The New Microsoft Board: A Spectator's Guide
A few months into the new era in Redmond under CEO Satya Nadella, Microsoft's board could be gearing up for some serious conflict.
- By Scott Bekker
- April 09, 2014
The Hewlett-Packard example might not be so funny now.
Bill Gates appeared on the "Charlie Rose Show" two weeks before Satya Nadella was named CEO of Microsoft. Rose tried unsuccessfully to corner Gates into saying something about the executive search. The veteran host failed to trap his cagey guest, but the two did end up sharing a laugh.
Talking about HP's famous CEO succession troubles, Rose said, "I was trying to think about Hewlett-Packard, whether that worked?" Gates replied, "Oh my God," as both men laughed.
You'll recall that a lot of HP's troubles stemmed from boardroom dysfunction. A few months into the new era in Redmond, Microsoft's board could itself be gearing up for some serious conflict.
A few thoughts on select members of the current cast of characters:
For a long time, Microsoft was well-known for having a go-along board that was willing to be led around by Gates. When a member wasn't so willing, Gates reportedly had a gift for beating back any challenges with a one-two punch of intimidation and unparalleled technical depth. That iron control has seemed less apparent in recent years, but he was still the founder and the chairman.
Now he's not the chairman and his shares are (by his own design) dwindling. His special status advising Nadella could help him still pull the strings -- should he choose to do so.
The official tale, provided by Ballmer and new Chairman John W. Thompson to The Wall Street Journal, was suspicious. (Short version: Ballmer decided it was time to retire as CEO based on a series of personal reflections and family talks.) Now comes the more plausible (but anonymously sourced) Bloomberg BusinessWeek account of Ballmer and the board in a screaming match over buying Nokia. By that account, Ballmer got his way, but then was ousted.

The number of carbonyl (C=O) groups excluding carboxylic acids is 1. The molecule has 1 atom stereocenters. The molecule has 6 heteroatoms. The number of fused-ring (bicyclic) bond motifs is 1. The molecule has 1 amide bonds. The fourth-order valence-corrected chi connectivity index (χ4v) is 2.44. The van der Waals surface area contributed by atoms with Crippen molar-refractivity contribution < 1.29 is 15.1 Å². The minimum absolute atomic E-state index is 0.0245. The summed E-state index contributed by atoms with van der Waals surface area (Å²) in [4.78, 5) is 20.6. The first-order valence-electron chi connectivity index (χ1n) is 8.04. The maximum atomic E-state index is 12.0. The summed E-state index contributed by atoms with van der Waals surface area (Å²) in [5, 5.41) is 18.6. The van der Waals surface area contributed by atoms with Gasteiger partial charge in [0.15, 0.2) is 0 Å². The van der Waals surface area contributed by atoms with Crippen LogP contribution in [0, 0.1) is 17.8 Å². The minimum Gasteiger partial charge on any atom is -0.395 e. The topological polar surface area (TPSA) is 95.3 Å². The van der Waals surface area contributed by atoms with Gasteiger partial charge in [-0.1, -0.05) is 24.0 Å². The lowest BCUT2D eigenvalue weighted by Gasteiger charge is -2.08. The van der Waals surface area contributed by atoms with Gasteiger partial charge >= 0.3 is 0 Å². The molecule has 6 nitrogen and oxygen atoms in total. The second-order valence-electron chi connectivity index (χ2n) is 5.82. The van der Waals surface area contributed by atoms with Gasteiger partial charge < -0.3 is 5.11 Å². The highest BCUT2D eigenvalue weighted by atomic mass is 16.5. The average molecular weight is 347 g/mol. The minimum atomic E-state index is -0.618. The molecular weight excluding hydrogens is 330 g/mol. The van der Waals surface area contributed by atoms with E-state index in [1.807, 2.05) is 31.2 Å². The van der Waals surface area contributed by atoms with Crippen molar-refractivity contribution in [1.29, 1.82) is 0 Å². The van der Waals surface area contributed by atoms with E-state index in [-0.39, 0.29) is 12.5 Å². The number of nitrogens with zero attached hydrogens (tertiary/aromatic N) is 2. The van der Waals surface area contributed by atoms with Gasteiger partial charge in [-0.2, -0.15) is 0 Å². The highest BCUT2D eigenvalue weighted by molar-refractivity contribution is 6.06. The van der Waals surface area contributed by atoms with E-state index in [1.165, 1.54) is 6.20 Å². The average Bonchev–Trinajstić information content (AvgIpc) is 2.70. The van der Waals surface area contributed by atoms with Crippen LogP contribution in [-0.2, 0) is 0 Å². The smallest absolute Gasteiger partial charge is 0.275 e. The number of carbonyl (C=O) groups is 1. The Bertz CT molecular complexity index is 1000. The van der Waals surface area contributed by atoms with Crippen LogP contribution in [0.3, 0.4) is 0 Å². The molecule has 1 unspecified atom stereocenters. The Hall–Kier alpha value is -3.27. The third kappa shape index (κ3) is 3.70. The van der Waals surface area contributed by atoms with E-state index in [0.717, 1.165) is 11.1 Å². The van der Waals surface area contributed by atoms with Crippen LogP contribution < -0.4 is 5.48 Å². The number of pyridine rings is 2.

(If true, how crazy is that? Agree to a $7 billion purchase you think is a mistake, then remove the deal's true champion and the person most invested in making it work?)
On the board, Ballmer has some turf and legacy to protect. One question is how long Ballmer will stay on the board. In an interview with The Wall Street Journal, Ballmer basically said he wasn’t sure.
John W. Thompson
Will the former Symantec CEO try to establish his authority over Gates, Ballmer or Nadella? If so, how will that go?
Same question as Thompson gets. What happens when Nadella asserts himself in a disagreement with Gates or Ballmer?
The 38-year-old president of ValueAct Capital is a major wild card in this equation. He's an activist investor, but (hat tip to Todd Bishop at GeekWire) he's also on record saying in effect: "You catch more flies with honey than vinegar."
All these people could gel. Or...maybe they won't. How do you think it will work out? Tell me in the comments below, or drop me a line at email@example.com.
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Scott Bekker is editor in chief of Redmond Channel Partner magazine.